MORE THAN ZERO Elizabeth & The Catapult

Inspired by Leonard Cohen and powered by
urgency, the Brooklyn group probes the human
heart of darkness on a masterful sophomore album.




There’s an aura
of confidence in Elizabeth Ziman’s quick-paced stride as she makes her way to
the back of Ozzie’s Coffee III, the spacious, wood-decked cafe on 5th Avenue and Garfield Place in Brooklyn’s Park Slope area. While it’s almost
bone-chillingly cool outside, there’s a balmy heat brewing inside the
earth-toned organic café, its walls littered with Anime-inspired illustrations.
Fashioned in – clothes fitting for an early October evening –  a fitted three-quarter sleeve white t-shirt,
skinny blue corduroys and brown knee-high boots, Ziman makes mention of the
climate’s disparity after she comfortably settles into the picnic booth, a
kitschy piece of wooden furniture with a picket fence backboard featuring heart
cutouts. This modest detail is almost ironic in hindsight since the classically
trained 28-year-old singer-songwriter/keyboardist is here to talk about The Other Side of Zero, the sophomore
effort from her Brooklyn-based indie band, Elizabeth & the Catapult; ironic,
because it’s about a break up.


Released late
October on Verve Forecast, The Other Side
of Zero
started as a group of thematic tunes for a Lincoln Center
song cycle commissioned by NPR’s John Schaefer. In the process of crafting the
lyrics, Ziman was reading Book of
the 2006 collection of poems from the venerated Canadian singer/songwriter,
poet and novelist Leonard Cohen, one of her musical heroes. It was a book, says
the New York native, that not only traced Cohen’s failure to reach his
standards in his Buddhist teachings, but also how he was able to laugh and
forgive himself for hitting that wall – a premise in which Ziman found a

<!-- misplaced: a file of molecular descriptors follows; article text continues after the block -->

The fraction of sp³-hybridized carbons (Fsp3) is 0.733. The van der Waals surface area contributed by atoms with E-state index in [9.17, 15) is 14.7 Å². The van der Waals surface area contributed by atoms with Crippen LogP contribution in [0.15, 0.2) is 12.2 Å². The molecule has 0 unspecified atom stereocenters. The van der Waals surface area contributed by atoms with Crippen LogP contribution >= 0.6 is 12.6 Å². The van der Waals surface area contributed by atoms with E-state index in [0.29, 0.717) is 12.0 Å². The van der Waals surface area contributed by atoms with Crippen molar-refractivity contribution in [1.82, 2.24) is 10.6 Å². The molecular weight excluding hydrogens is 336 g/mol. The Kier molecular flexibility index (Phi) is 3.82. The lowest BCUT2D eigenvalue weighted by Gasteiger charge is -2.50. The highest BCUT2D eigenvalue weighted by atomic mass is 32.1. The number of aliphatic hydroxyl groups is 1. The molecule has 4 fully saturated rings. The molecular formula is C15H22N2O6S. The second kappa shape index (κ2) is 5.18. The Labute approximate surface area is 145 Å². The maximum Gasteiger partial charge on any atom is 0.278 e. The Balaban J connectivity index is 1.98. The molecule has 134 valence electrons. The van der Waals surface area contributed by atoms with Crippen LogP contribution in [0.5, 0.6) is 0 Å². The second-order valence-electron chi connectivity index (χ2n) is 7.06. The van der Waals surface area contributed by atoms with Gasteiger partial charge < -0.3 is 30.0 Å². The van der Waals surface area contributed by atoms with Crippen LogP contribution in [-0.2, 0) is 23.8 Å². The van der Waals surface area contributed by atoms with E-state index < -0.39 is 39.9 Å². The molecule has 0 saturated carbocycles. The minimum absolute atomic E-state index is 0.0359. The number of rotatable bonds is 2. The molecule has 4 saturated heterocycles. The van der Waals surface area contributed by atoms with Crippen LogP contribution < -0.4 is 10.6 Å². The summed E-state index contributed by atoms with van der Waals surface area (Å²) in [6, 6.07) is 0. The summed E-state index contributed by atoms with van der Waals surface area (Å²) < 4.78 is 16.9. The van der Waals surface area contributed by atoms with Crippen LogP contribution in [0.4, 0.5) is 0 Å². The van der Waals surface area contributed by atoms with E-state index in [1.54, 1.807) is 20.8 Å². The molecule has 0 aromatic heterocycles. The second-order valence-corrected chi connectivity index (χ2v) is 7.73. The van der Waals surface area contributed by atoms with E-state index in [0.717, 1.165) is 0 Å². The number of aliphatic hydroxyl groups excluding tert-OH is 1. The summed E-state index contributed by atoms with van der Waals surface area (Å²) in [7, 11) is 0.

profound connection and ultimately helped shape, in addition to the break-up,
the general crux of the album. And what has resulted is a much darker, more forthright,
emotionally delicate and windswept record than their critically-acclaimed Verve
debut, Taller Children.


The Other Side of Zero was totally
therapeutic for me. Thank goodness for the outlet,” says Ziman, in response to
the album’s vibe of nursing an emotional wound. “It gave me a way to own up to
my mistakes and misgivings, and learn laugh at myself a little. That’s always a
good start.”   


Since word of
the new album hit Internet waves, talk has centered on the divergence between The Other Side of Zero and Taller Children, which was released nearly
two years ago. On the surface, where Taller
was more dissonant, avant-garde and objective, The Other Side of Zero is more
mellifluous and  euphonic, as evident by
lead single “You and Me,” the jazzy, Carole King quality of “Open Book,” and
even in its most jarring track, “Go Away My Lover.”  But, for Ziman, the variance isn’t something
that’s sonic. Instead, it’s much more abstract. “The main difference between
the two records is that this one has more of a running theme. It’s more of a
concept record,” says the young artist, who, along with 28-year-old
drummer/multi-instrumentalist, Danny Molad (ex-Via Audio), formed Elizabeth & the
Catapult in 2004. “It was written and recorded over a shorter period of time
and hopefully sounds that way.”


Taller Children, which was completed
over a two-year period and recorded in makeshift home studios “all over the
place,” Elizabeth & the Catapult fleshed out The Other Side of Zero in half the time, written over a six month
period and then recorded with producer Tony Berg (Peter Gabriel, Phantom
Planet, Jesca Hoop) in an official studio within a month. It’s because of this,
Ziman feels, their latest album sounds “like one entity,” as opposed to Taller Children, which she says is